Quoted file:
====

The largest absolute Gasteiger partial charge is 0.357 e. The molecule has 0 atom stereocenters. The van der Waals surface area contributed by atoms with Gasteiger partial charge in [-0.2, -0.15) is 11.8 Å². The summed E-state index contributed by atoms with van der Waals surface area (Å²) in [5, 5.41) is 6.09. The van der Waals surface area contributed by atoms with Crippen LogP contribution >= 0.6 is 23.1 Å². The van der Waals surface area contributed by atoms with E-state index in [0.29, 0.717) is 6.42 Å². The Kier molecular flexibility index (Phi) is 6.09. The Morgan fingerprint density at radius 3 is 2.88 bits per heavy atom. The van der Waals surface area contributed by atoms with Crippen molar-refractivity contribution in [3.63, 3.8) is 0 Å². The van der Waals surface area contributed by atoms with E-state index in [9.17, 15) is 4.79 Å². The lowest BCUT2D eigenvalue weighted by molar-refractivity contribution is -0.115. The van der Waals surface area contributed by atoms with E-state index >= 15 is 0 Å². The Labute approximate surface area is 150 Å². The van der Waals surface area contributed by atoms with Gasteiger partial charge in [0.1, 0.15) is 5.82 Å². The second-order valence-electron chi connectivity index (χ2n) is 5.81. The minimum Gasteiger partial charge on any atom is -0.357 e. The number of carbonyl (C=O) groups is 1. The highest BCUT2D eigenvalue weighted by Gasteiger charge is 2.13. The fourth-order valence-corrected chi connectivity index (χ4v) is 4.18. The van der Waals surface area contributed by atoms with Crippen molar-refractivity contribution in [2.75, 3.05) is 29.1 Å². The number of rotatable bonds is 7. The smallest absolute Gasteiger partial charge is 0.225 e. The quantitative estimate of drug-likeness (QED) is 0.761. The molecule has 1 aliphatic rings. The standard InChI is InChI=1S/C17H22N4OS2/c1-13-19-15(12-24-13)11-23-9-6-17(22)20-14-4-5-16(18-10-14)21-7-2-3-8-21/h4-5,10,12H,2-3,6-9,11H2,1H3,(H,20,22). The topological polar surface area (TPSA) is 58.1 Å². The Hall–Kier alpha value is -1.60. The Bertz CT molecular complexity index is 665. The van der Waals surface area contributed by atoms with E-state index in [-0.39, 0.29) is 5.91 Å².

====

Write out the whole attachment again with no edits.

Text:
The largest absolute Gasteiger partial charge is 0.357 e. The molecule has 0 atom stereocenters. The van der Waals surface area contributed by atoms with Gasteiger partial charge in [-0.2, -0.15) is 11.8 Å². The summed E-state index contributed by atoms with van der Waals surface area (Å²) in [5, 5.41) is 6.09. The van der Waals surface area contributed by atoms with Crippen LogP contribution >= 0.6 is 23.1 Å². The van der Waals surface area contributed by atoms with E-state index in [0.29, 0.717) is 6.42 Å². The Kier molecular flexibility index (Phi) is 6.09. The Morgan fingerprint density at radius 3 is 2.88 bits per heavy atom. The van der Waals surface area contributed by atoms with Crippen molar-refractivity contribution in [3.63, 3.8) is 0 Å². The van der Waals surface area contributed by atoms with E-state index in [9.17, 15) is 4.79 Å². The lowest BCUT2D eigenvalue weighted by molar-refractivity contribution is -0.115. The van der Waals surface area contributed by atoms with E-state index >= 15 is 0 Å². The Labute approximate surface area is 150 Å². The van der Waals surface area contributed by atoms with Gasteiger partial charge in [0.1, 0.15) is 5.82 Å². The second-order valence-electron chi connectivity index (χ2n) is 5.81. The minimum Gasteiger partial charge on any atom is -0.357 e. The number of carbonyl (C=O) groups is 1. The highest BCUT2D eigenvalue weighted by Gasteiger charge is 2.13. The fourth-order valence-corrected chi connectivity index (χ4v) is 4.18. The van der Waals surface area contributed by atoms with Crippen molar-refractivity contribution in [2.75, 3.05) is 29.1 Å². The number of rotatable bonds is 7. The smallest absolute Gasteiger partial charge is 0.225 e. The quantitative estimate of drug-likeness (QED) is 0.761. The molecule has 1 aliphatic rings. The standard InChI is InChI=1S/C17H22N4OS2/c1-13-19-15(12-24-13)11-23-9-6-17(22)20-14-4-5-16(18-10-14)21-7-2-3-8-21/h4-5,10,12H,2-3,6-9,11H2,1H3,(H,20,22). The topological polar surface area (TPSA) is 58.1 Å². The Hall–Kier alpha value is -1.60. The Bertz CT molecular complexity index is 665. The van der Waals surface area contributed by atoms with E-state index in [-0.39, 0.29) is 5.91 Å².